I finished Wizard’s First Rule today and took me a total of about 3 1/2 days of actual reading. 800+ pages, I mean come on. The review itself will probably be pretty short because all I can really say about it is that it’s unadulterated fantasy with all its tropes and predictable plot lines, as well as following Campbell’s Hero’s Journey pretty much to the T. If you like plain and simple fantasy, this is highly recommended. Offended by some BDSM? Then I don’t recommend. Now, on to the meat and bones:
- Decent story and plot.
- I admire whenever an author places his readers from the antagonist’s perspective (hell, I’m doing it right now).
- Questions were always raised and curiosities piqued, details included sparingly to accomplish just that.
- Good pacing, not too many dull or preachy moments. Good executions save some minor editing misspells. That’s what future book editions are for. I don’t understand why people get so critical over misspells (unless there are more than 10+ in one book. This one had about 6 that I immediately noticed).
- Favorite part of the book: crossing the Boundary.
Cons: (why are they always so many more cons than pros?)
- Things happen way too conveniently … for everyone.
- Secondary (and tertiary) character perspectives enter way too late in the story. I understand the need for setup but it happened abruptly and, well, you guessed it, too conveniently. Especially when he never really came back to that secondary character (Rachel). Unless she’s going to have a future role in the series? I guess I’ll just have to find out on my own.
- Prophecies. I don’t mind them but when it starts to feel like the author is writing say, the climax, just for the sake of some said prophecy — well, that gets a little annoying. Sure, I like to see how true the prophecy is, but when all the prophecies presented involve the current characters, it gets a little too epic too fast, too conveniently.
- The hero is typical, internally distressed and confused, not wanting any power at all (“I just want to be a woods guide!!”) and reluctantly takes his predestined role. And he’s damn good at it. In fact, he is something of a messianic character because there are a hell of a lot of prophecies that say he is the one and only one able to defeat fill-in-the-blank(s).
- Chase was my favorite character. He looked like he had a lot of potential (and I’ll admit, before Chase passed out, I thought he’d be dead by the end of the book because he’s just that good. Guards always tend to die.) but then Goodkind decided he wasn’t really necessary for the story. Which is true because this is a story about Richard (and Kahlan), not all four MCs. So I won’t hold him against that.
- A lot of tropes, and therefore a lot of predictability. Figures that the hero would be able to control the dragon, too, I mean what hero doesn’t control a dragon?
- I almost wanted Darken Rahl to pick the right box, because then I could foresee where the series is going.
But alas, the honest Seeker didn’t quite tell the whole truth and thereby avoided catastrophe. A tasty catastrophe, it would have been.The ending is kind of happily-ever-after, and well, I prefer alternative endings than fairy tale endings. Decent cliffhanger,though. Rahl’s final words kind of spoiled it, though. No, I would not have preferred something more melodramatic, but maybe something more cryptic?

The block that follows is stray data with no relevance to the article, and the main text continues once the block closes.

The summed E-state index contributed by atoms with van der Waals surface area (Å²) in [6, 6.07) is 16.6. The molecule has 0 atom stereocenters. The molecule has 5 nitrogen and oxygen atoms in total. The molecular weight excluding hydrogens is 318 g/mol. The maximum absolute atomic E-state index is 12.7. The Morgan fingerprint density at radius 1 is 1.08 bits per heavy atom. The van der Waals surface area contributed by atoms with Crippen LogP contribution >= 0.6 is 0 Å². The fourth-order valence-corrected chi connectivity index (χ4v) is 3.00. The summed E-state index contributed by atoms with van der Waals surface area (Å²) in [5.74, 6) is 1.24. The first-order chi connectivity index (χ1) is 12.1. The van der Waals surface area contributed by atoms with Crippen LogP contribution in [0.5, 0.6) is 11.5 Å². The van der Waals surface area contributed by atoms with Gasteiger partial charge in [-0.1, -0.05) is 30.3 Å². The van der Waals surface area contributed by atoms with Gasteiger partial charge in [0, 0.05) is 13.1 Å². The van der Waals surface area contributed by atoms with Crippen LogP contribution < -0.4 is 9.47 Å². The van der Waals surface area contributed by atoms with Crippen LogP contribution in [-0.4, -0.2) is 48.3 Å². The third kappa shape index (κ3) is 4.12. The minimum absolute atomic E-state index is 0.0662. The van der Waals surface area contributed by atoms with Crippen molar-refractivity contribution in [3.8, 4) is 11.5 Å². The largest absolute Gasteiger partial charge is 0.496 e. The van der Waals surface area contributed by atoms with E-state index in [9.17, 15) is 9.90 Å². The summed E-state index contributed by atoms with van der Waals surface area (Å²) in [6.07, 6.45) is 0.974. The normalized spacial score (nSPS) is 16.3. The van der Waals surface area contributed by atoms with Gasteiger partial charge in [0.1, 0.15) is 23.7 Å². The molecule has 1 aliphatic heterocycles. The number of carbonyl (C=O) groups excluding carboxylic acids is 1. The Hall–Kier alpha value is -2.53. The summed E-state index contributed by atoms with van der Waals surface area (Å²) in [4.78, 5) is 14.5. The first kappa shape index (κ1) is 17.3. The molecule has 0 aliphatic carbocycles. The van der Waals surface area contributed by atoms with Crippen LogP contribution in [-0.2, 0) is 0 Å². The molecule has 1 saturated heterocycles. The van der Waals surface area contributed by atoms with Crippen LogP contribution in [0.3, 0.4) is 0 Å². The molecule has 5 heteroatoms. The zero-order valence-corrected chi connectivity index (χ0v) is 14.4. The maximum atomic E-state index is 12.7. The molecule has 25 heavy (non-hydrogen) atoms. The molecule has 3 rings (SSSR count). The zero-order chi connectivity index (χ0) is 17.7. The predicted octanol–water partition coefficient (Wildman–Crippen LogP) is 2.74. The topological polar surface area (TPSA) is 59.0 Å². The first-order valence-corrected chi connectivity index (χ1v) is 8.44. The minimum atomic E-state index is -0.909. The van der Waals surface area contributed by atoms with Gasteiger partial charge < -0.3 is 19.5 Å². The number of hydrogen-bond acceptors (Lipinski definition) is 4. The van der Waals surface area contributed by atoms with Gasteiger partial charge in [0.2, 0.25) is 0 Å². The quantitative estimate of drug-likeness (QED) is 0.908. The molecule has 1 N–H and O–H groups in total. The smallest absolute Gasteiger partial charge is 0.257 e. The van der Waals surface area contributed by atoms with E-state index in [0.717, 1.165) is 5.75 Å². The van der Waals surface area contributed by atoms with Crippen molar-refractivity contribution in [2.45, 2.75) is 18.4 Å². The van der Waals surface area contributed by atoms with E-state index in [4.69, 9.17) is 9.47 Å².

- Turning people into animals? Eh. The Mord-Sith? Yes, I laughed a little about it but they served their purpose. I couldn’t help but think that well, the author’s putting in some content that he finds interesting, as well as his two cents about what goes on in their minds and the reason why they do thus, but that’s what makes stories unique. Another author would have decided to say something else. This is Goodkind’s story, not yours.
- I wish he’d described the creatures better. I still, for the life of me, cannot picture a gar in my head. And what about that creature in the cave by Scarlet’s egg? Damn, I’d have loved to know what that looked like. Speaking of Scarlet, I wish she had a more unique name than … Scarlet, the Red Dragon.
Now to all the naysayers about how completely unnecessary it was to include the whole BDSM scenes, well, I think they’re forgetting that that experience is actually a step to him becoming a wizard. It was a necessary experience for him to learn and tolerate pain. And yes, I do believe that Richard will become some wizard hybrid in the future. Because the convenient ending kind of foretold that (and yes, I’m frowning about that). If it offends you, well, it offends you. But it provided a decent and (albeit twisted) excursion so the story wouldn’t lag. Most stories tend to drag towards the end of the middle section, and Goodkind kept the pace (and interest) up. It showed the hero’s weakness and that he is still only a human, not a superhuman like some heroes often wind up.
And Demmin Nass liking little boys? Raping and pillaging? They’re bad guys, people. Cliched bad guys, but bad guys nonetheless. Predictable and one-sided, maybe, but bad guys do bad things, and that’s just part of the package. Not all bad guys do, but that’s just the way Goodkind decided to portray his. Forced? Yes. Unoriginal? No. And his paycheck proves it.
Total score: three out of five stars. Oftentimes, the convenience of things falling into place, the small details and objects placed all meant something (which did become annoying.) But technically speaking, he did an okay job with Chekhov’s smoking gun, although perhaps too blatantly at times. The general story, and secondary love story, is one that’s been done many times in many different ways. I look forward to reading Stone of Tears to see how things are different. Hopefully less predictable.